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Filene report Dont expect retirees to unload stock

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MADISON, Wis. (6/17/10)--Credit unions offering investment services may believe there will be a huge wave of selling of stock as the Baby Boomers begin to fund their retirement. But not so fast, says a new Filene Institute Research Report, Pre- and Post-Retirement Asset Portfolios. The report draws on the Rand Corp.'s Health and Retirement Study, which tracks the asset-selling trends of previous generations. Although stock holding has changed over time in the general population, the holdings among older generations have generally moved in concert, according to the Ben Rogers, Filene research director, in the executive summary of the report. It appears "that the boomers' retirement will be no more or less significant in the equities market than the retirement of previous generations," he wrote. Previous retirement waves indicate that no significant changes to direct stock holdings occur near the time of retirement. Economic theory may assume people will sell off assets to compensate for lost wages and to smooth retirement expenses, but the actual data indicate that real-world behaviors are much more nuanced. For example, half the households studied did not hold stock before or after retirement. However, one in 10 households acquired stock while one in 10 divested of stock. Other findings:
* Households with less than $50,000 in total financial assets hold about 11% of those assets in stock. Those with total financial assets of more than $150,000 have a lower stock-holding rate after retirement than before, indicating they may sell assets to pay for retirement. * A high school education matters in stock ownership. Those with less than a high school education are less likely than those with a high school education to own stocks after retirement. * Households with higher mathematical ability and more wealth tend to hold rather than sell stocks after retirement. * Those with traditional pensions are more likely to directly hold stock than those with defined contributions plans, probably because annuitized retirement plans allow their holders to take more risks elsewhere.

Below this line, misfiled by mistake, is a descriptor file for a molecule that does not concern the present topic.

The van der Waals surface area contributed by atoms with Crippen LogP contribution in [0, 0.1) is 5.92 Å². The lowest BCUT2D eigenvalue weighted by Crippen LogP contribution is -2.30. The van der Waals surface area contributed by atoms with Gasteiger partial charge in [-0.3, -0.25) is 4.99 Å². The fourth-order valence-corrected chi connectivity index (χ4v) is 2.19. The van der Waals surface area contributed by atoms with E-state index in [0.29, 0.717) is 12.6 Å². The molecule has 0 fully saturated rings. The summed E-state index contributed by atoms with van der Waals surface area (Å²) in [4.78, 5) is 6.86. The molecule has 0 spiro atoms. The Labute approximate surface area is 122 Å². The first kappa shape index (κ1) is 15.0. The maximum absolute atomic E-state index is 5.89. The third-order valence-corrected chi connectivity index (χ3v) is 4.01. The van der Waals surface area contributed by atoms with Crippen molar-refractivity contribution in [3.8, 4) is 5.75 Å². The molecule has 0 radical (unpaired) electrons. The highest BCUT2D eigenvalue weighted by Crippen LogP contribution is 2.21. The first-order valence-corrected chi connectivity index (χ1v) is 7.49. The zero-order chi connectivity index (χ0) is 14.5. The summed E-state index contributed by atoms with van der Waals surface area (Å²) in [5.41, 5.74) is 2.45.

The report indicates that credit unions offering investment services should pay attention to findings that show consumers--especially higher-wealth consumers--maintaining direct stock holdings long after retirement. Although it's tempting to think that members will unload direct stock holdings at retirement, it's also far too simplistic a view, said the researchers. As credit union membership continues to age, it will be increasingly important to cater to members' actual behavior, said the report. While the research suggests that baby boomer retirement surge will not depress the stock market significantly, it's essential to ferret out the individual needs of retiring members. Researchers authoring the report were Jinkook Lee, Filene research fellow and senior economist at RAND Corp.; Arie Kapteyn, senior economist at RAND; Erik Meijer, Ph.D., economist at RAND; and Jung-Seung Yang, a doctorate candidate in economics at Seoul National University, South Korea.

IUSA TodayI cites CUs as way to avoid payday loan trap

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NEW YORK (6/17/10)--Credit unions are among the ways consumers in a bind can raise cash fast and avoid the payday loan trap, says USA Today (June 15). "Many credit unions and community banks offer short-term loans with more favorable rates and terms than payday loans. For example, Alternatives FCU's Credit Builder Loan has an interest rate of 14.25%, no fees, and doesn't have to be repaid for six months," wrote the newspaper's personal finance columnist, Sandra Block. Lauren Saunders, attorney for the National Consumer Law Center, told Block that some banks and credit unions offer loans with competitive rates and terms that aren't widely advertised. If consumers in a bind can convince the credit union or bank there's a legitimate need and a realistic chance of paying off the loan, they may qualify--even with less than perfect credit--for a loan, Saunders told the newspaper. Other payday lending alternatives mentioned included tapping into 401(k)s , and obtaining credit card cash advances. Both have certain drawbacks, including higher fees and interest rates. To access the article, use the link.

Innovation grants deadline is nearing says NCUF

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WASHINGTON (6/17/10)--Credit union organizations now are eligible to apply for new Innovation Grants from the National Credit Union Foundation (NCUF) through June 30. Innovation Grants are aligned with NCUF’s signature program, REAL Solutions, which aims to help the low-wealth achieve financial stability. However, participation in REAL Solutions is not required to apply for a grant. NCUF is seeking grant applications in any of REAL Solutions’ five service areas: